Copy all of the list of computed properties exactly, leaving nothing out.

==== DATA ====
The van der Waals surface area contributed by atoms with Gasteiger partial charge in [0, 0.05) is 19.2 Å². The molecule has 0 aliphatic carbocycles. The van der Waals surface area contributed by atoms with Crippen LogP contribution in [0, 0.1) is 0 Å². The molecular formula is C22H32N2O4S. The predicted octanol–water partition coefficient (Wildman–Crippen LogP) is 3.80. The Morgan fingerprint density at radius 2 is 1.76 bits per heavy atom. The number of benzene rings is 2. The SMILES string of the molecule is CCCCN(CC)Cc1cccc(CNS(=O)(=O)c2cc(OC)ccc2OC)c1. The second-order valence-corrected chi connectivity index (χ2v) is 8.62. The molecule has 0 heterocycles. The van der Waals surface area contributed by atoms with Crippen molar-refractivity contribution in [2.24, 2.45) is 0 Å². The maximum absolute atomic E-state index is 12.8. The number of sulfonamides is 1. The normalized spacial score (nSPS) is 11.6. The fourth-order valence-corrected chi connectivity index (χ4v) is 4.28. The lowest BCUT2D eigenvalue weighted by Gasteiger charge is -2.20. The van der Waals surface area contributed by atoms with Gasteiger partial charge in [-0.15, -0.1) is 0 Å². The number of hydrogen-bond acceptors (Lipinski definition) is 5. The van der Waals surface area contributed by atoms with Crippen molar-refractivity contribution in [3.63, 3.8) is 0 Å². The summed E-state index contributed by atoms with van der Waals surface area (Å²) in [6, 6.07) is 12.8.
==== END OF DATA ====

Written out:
The van der Waals surface area contributed by atoms with Gasteiger partial charge in [0, 0.05) is 19.2 Å². The molecule has 0 aliphatic carbocycles. The van der Waals surface area contributed by atoms with Crippen LogP contribution in [0, 0.1) is 0 Å². The molecular formula is C22H32N2O4S. The predicted octanol–water partition coefficient (Wildman–Crippen LogP) is 3.80. The Morgan fingerprint density at radius 2 is 1.76 bits per heavy atom. The number of benzene rings is 2. The SMILES string of the molecule is CCCCN(CC)Cc1cccc(CNS(=O)(=O)c2cc(OC)ccc2OC)c1. The second-order valence-corrected chi connectivity index (χ2v) is 8.62. The molecule has 0 heterocycles. The van der Waals surface area contributed by atoms with Crippen molar-refractivity contribution in [2.24, 2.45) is 0 Å². The maximum absolute atomic E-state index is 12.8. The number of sulfonamides is 1. The normalized spacial score (nSPS) is 11.6. The fourth-order valence-corrected chi connectivity index (χ4v) is 4.28. The lowest BCUT2D eigenvalue weighted by Gasteiger charge is -2.20. The van der Waals surface area contributed by atoms with Gasteiger partial charge in [-0.15, -0.1) is 0 Å². The number of hydrogen-bond acceptors (Lipinski definition) is 5. The van der Waals surface area contributed by atoms with Crippen molar-refractivity contribution in [3.63, 3.8) is 0 Å². The summed E-state index contributed by atoms with van der Waals surface area (Å²) in [6, 6.07) is 12.8.